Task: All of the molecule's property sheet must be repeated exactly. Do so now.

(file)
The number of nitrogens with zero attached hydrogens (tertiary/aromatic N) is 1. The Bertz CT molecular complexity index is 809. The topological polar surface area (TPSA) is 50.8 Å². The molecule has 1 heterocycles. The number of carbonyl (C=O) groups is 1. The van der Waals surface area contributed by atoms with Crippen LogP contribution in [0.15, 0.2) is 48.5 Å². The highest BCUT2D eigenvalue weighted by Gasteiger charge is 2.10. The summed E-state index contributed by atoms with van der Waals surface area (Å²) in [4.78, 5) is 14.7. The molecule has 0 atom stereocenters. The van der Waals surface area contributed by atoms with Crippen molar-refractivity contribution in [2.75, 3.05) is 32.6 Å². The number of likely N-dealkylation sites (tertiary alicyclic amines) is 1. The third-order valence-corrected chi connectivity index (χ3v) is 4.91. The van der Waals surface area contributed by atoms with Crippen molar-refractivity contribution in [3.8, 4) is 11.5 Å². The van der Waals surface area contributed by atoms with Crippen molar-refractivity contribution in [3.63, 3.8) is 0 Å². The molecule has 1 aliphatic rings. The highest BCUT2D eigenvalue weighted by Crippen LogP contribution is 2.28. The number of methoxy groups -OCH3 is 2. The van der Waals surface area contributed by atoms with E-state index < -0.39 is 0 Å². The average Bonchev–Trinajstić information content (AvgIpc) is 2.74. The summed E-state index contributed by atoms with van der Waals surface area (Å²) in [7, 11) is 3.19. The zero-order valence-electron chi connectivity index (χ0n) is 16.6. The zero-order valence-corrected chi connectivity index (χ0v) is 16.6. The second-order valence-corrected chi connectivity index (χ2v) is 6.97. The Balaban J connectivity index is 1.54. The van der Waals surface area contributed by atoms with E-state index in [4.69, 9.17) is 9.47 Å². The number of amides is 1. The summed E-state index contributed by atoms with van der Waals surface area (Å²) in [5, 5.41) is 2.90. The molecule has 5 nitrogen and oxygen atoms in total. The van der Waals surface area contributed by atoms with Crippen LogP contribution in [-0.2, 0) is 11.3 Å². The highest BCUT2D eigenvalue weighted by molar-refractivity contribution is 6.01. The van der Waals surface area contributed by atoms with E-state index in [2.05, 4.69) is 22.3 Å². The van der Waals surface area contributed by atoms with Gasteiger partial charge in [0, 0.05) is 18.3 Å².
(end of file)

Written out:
The number of nitrogens with zero attached hydrogens (tertiary/aromatic N) is 1. The Bertz CT molecular complexity index is 809. The topological polar surface area (TPSA) is 50.8 Å². The molecule has 1 heterocycles. The number of carbonyl (C=O) groups is 1. The van der Waals surface area contributed by atoms with Crippen LogP contribution in [0.15, 0.2) is 48.5 Å². The highest BCUT2D eigenvalue weighted by Gasteiger charge is 2.10. The summed E-state index contributed by atoms with van der Waals surface area (Å²) in [4.78, 5) is 14.7. The molecule has 0 atom stereocenters. The van der Waals surface area contributed by atoms with Crippen molar-refractivity contribution in [2.75, 3.05) is 32.6 Å². The number of likely N-dealkylation sites (tertiary alicyclic amines) is 1. The third-order valence-corrected chi connectivity index (χ3v) is 4.91. The van der Waals surface area contributed by atoms with Crippen molar-refractivity contribution in [3.8, 4) is 11.5 Å². The van der Waals surface area contributed by atoms with Crippen molar-refractivity contribution in [3.63, 3.8) is 0 Å². The molecule has 1 aliphatic rings. The highest BCUT2D eigenvalue weighted by Crippen LogP contribution is 2.28. The number of methoxy groups -OCH3 is 2. The van der Waals surface area contributed by atoms with E-state index < -0.39 is 0 Å². The average Bonchev–Trinajstić information content (AvgIpc) is 2.74. The summed E-state index contributed by atoms with van der Waals surface area (Å²) in [7, 11) is 3.19. The zero-order valence-electron chi connectivity index (χ0n) is 16.6. The zero-order valence-corrected chi connectivity index (χ0v) is 16.6. The second-order valence-corrected chi connectivity index (χ2v) is 6.97. The Balaban J connectivity index is 1.54. The van der Waals surface area contributed by atoms with E-state index in [4.69, 9.17) is 9.47 Å². The number of amides is 1. The summed E-state index contributed by atoms with van der Waals surface area (Å²) in [5, 5.41) is 2.90. The molecule has 5 nitrogen and oxygen atoms in total. The van der Waals surface area contributed by atoms with Crippen LogP contribution in [-0.2, 0) is 11.3 Å². The highest BCUT2D eigenvalue weighted by molar-refractivity contribution is 6.01. The van der Waals surface area contributed by atoms with E-state index in [2.05, 4.69) is 22.3 Å². The van der Waals surface area contributed by atoms with Gasteiger partial charge in [0, 0.05) is 18.3 Å².